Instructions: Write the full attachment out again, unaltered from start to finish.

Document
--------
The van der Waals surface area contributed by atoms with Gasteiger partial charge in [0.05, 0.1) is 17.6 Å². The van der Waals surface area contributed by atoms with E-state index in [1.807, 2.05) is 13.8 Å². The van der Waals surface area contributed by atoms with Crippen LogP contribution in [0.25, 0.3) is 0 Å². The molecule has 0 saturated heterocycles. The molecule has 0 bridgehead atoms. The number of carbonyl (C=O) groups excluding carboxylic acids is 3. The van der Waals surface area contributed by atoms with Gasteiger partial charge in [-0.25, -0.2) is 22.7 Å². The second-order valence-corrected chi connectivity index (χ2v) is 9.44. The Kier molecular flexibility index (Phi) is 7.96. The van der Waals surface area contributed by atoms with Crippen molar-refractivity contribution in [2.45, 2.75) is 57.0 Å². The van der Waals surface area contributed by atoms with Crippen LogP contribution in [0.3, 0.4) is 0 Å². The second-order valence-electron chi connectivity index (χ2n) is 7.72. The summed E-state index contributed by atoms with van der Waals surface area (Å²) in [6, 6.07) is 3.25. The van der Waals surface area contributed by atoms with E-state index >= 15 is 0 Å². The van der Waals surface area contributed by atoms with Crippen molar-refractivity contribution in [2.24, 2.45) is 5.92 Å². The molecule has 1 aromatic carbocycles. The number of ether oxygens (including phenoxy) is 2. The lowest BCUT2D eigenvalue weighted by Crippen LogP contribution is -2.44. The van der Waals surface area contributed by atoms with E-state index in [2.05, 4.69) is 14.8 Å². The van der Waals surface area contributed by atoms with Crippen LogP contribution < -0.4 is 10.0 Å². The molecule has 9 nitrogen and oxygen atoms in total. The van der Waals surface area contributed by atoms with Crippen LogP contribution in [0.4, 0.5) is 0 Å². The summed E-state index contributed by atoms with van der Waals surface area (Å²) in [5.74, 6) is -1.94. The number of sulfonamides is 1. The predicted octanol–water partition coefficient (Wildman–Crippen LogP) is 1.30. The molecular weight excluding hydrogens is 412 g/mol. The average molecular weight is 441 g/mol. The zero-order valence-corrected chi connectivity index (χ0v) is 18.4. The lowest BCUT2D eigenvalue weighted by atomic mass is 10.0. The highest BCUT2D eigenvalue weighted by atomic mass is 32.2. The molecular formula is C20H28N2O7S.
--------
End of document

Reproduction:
The van der Waals surface area contributed by atoms with Gasteiger partial charge in [0.05, 0.1) is 17.6 Å². The van der Waals surface area contributed by atoms with E-state index in [1.807, 2.05) is 13.8 Å². The van der Waals surface area contributed by atoms with Crippen LogP contribution in [0.25, 0.3) is 0 Å². The molecule has 0 saturated heterocycles. The molecule has 0 bridgehead atoms. The number of carbonyl (C=O) groups excluding carboxylic acids is 3. The van der Waals surface area contributed by atoms with Gasteiger partial charge in [-0.25, -0.2) is 22.7 Å². The second-order valence-corrected chi connectivity index (χ2v) is 9.44. The Kier molecular flexibility index (Phi) is 7.96. The van der Waals surface area contributed by atoms with Crippen molar-refractivity contribution in [2.45, 2.75) is 57.0 Å². The van der Waals surface area contributed by atoms with Crippen LogP contribution in [0.3, 0.4) is 0 Å². The second-order valence-electron chi connectivity index (χ2n) is 7.72. The summed E-state index contributed by atoms with van der Waals surface area (Å²) in [6, 6.07) is 3.25. The van der Waals surface area contributed by atoms with E-state index >= 15 is 0 Å². The van der Waals surface area contributed by atoms with Crippen molar-refractivity contribution in [2.24, 2.45) is 5.92 Å². The molecule has 1 aromatic carbocycles. The number of ether oxygens (including phenoxy) is 2. The lowest BCUT2D eigenvalue weighted by Crippen LogP contribution is -2.44. The van der Waals surface area contributed by atoms with E-state index in [2.05, 4.69) is 14.8 Å². The van der Waals surface area contributed by atoms with Crippen LogP contribution < -0.4 is 10.0 Å². The molecule has 9 nitrogen and oxygen atoms in total. The van der Waals surface area contributed by atoms with Crippen LogP contribution in [0.4, 0.5) is 0 Å². The summed E-state index contributed by atoms with van der Waals surface area (Å²) in [5.74, 6) is -1.94. The number of sulfonamides is 1. The predicted octanol–water partition coefficient (Wildman–Crippen LogP) is 1.30. The molecular weight excluding hydrogens is 412 g/mol. The average molecular weight is 441 g/mol. The zero-order valence-corrected chi connectivity index (χ0v) is 18.4. The lowest BCUT2D eigenvalue weighted by atomic mass is 10.0. The highest BCUT2D eigenvalue weighted by atomic mass is 32.2. The molecular formula is C20H28N2O7S.